Are electric cars the way of the future?
May 28, 2009
By Manufacturing AUTOMATION
The success of electric transportation depends on battery technology. That was the message panelists shared with attendees during the Electrification of the Vehicle session at the APMA-AUTO21 conference.
Electric vehicles are not new, explained Ted Robertson, executive vice-president of new product creation at Magna International. They first came about in the 1830s, but, he added, limitations of the battery power were a major reason the technology dropped in popularity and internal combustion engines emerged as the consumer choice.
Current trends, including a desire for better fuel economy, the reduction of oil dependency and costs, climate change and an increase in energy efficiency, are driving the resurgence of the electric car.
“That is why all automotive manufacturers and suppliers are getting on the alternative fuel bandwagon,” he said, “and they’re all actively developing hybrid and electric vehicles.”
Manufacturers are also developing technologies to deal with the challenges associated with electric vehicles, namely the battery technology.
Ian Clifford, the founder and CEO of Zenn Motor Company, a Toronto-based electric vehicle and solutions company, shared his commitment to the mass commercialization of electric vehicles with attendees. His company has produced an electric car, which is currently for sale, and is also focused on advanced energy storage technology.
“It really is all about the battery and energy storage,” he said.
Most advanced Lithium ion batteries today have limitations, he explained, including temperature sensitivity, short lifespan, high cost, heavy weight, large size and they are toxic and corrosive. But, he added, we are on the threshold of some significant breakthroughs.
Clifford discussed a partnership that Zenn has with EEStor, a company based in Austin, Texas, that is developing a technology that he called “game changing” for energy storage on a global level. The ultra capacitor-based battery, he said, can store more energy and is a fraction of the weight and size of chemical batteries, is less expensive, non-toxic and performs under extreme energy conditions.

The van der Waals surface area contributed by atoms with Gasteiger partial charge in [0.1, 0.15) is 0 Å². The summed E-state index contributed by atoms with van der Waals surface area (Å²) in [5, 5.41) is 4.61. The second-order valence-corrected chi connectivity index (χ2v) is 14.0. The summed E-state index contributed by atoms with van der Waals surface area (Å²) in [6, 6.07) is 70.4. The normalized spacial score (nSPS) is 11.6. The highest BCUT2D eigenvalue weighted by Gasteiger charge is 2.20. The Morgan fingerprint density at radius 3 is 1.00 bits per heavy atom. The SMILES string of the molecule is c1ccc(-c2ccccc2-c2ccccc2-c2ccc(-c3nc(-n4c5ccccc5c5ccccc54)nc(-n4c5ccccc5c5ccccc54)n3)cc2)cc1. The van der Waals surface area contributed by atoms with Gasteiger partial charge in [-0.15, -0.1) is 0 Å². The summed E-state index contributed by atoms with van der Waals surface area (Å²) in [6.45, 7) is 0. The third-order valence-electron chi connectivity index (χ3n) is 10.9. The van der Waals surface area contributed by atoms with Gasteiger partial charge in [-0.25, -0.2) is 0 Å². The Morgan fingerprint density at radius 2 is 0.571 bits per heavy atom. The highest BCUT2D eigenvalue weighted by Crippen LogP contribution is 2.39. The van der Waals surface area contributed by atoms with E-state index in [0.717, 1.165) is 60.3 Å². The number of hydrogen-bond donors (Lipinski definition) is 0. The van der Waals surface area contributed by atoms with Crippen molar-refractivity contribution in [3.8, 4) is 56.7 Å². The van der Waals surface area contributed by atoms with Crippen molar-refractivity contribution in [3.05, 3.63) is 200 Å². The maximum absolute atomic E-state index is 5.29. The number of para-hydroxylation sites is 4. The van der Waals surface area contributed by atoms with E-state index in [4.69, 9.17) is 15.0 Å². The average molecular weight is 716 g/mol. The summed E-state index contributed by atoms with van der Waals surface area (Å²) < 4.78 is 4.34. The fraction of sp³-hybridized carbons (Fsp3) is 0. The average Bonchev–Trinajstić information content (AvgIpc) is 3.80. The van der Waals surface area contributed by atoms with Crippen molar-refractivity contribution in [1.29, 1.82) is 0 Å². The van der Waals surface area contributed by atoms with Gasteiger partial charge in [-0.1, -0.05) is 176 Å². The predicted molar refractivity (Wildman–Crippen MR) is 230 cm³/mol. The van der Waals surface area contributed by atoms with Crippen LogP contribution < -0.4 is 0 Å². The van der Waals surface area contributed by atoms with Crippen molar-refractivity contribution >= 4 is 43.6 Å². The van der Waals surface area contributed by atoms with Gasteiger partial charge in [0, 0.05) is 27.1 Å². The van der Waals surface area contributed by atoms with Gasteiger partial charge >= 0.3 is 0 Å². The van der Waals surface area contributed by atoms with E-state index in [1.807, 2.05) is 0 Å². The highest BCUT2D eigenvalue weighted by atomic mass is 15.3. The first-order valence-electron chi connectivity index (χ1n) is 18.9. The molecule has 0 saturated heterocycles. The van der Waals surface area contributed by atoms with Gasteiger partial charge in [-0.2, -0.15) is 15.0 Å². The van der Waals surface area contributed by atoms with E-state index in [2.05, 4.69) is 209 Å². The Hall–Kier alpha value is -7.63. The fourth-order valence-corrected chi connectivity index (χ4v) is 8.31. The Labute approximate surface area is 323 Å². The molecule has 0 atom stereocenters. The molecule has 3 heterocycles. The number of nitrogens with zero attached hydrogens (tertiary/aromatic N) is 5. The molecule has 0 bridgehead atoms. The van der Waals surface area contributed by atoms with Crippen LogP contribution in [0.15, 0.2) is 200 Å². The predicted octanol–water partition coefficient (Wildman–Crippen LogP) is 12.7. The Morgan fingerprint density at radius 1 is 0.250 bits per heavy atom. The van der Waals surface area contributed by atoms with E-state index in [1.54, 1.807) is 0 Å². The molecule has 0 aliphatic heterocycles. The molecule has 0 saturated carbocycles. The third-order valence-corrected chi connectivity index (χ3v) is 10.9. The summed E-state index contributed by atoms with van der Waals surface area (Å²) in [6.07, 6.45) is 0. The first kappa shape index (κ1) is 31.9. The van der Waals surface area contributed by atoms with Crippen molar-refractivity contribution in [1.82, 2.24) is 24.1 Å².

EEStor is active in the commercialization of their technology, and Clifford is optimistic that he’ll see an actual commercial product from them “very shortly.”
Sankar Das Gupta, CEO of Electrovaya, was also a panelist at the session. His company has developed Lithium Ion battery technology.
“Energy storage is defining transportation,” he said, adding that university researchers and industry should be taking a collaborative approach to developing these types of technologies.
The pressure, he said, is to develop higher energy density, smaller and lighter technologies.
Peter Gresch, executive vice-president of the engineering and electronics business unit at Brose Gmbh & Co., rounded out the panel by discussing trends in the European auto industry. This, he said, includes the electrification of the vehicle – a trend that will increase significantly until 2020.
German manufacturers are getting a stake in the technology, he said. But in order to really drive the technology, in any geographic area, government funding is needed, he added. Tax deductions will boost demand because the majority of customers are not willing to pay more for the technology.